90 people die in traffic accidents in the US every day; only 100 Americans (that we know of) had died from the virus a couple of days agao. But in two weeks, it could be thousands, in six months to a year, a million or even millions. All of our belated social distancing responses, with all of the trillions of dollars in lost wealth that they entail, are in anticipation of something that hasn’t happened and in hope of preventing it. Shades of Schroedinger’s Cat. Maybe in two weeks we’ll open up the black box of that possible future and the cat will jump out, alive and well. More likely, we’ll be looking at horrible numbers that could have been even worse.

3/19 If all these other things hadn’t happened, I would have remembered the last six months as a horrific season in my life, marked as they’ve been by sickness and death, my own (the sickness) and others’. I had cancer surgery in the fall; I have an endocrine problem now that requires surgery that I assume will be cancelled. A month ago, one of my oldest and dearest friends commit suicide.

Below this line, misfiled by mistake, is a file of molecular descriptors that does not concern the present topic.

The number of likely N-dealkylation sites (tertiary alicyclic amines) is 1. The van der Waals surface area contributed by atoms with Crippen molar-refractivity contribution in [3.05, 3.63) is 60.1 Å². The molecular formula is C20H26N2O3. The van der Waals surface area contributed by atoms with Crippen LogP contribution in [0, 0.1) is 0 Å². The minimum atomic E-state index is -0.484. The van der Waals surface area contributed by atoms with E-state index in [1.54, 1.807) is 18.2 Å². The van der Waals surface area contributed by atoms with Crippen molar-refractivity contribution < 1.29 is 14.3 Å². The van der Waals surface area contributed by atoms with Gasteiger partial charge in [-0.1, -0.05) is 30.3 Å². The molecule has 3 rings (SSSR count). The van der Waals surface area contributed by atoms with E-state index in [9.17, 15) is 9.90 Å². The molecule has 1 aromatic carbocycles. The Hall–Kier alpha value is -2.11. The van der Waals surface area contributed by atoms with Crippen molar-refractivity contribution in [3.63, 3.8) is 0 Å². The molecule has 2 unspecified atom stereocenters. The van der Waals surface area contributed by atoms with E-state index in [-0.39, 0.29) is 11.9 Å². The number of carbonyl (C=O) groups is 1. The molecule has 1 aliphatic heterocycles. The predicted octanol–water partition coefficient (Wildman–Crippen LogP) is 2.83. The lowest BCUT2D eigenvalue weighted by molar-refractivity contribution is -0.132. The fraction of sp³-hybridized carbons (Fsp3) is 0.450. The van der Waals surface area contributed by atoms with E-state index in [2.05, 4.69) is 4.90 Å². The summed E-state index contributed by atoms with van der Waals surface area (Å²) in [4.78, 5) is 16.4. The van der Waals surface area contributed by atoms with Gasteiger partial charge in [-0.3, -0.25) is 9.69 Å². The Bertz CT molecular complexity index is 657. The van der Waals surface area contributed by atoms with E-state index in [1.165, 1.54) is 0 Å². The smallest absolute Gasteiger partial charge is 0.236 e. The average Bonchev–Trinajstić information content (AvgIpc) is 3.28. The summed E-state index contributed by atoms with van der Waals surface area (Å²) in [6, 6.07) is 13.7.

The hardest part of grieving for me has always been that daily moment, usually as I’m getting out of bed, when I remember that my world is no longer what it was. I had that a lot in the days and weeks after the Trump election too–that stark realization that this is irrevocable; that the worst is yet to come. I’m not saying that the world won’t go back to normal someday, whatever that means. It did after Srebenica, Auschwitz, and Hiroshima; it did after each visitation of the Black Plague. A volcano killed 30,000 people in Martinique in 1902; people still live and work there and it’s a popular vacation destination. Just for fun, I asked Google if Martinique is safe and it assured me that it is, though muggings are a mild concern.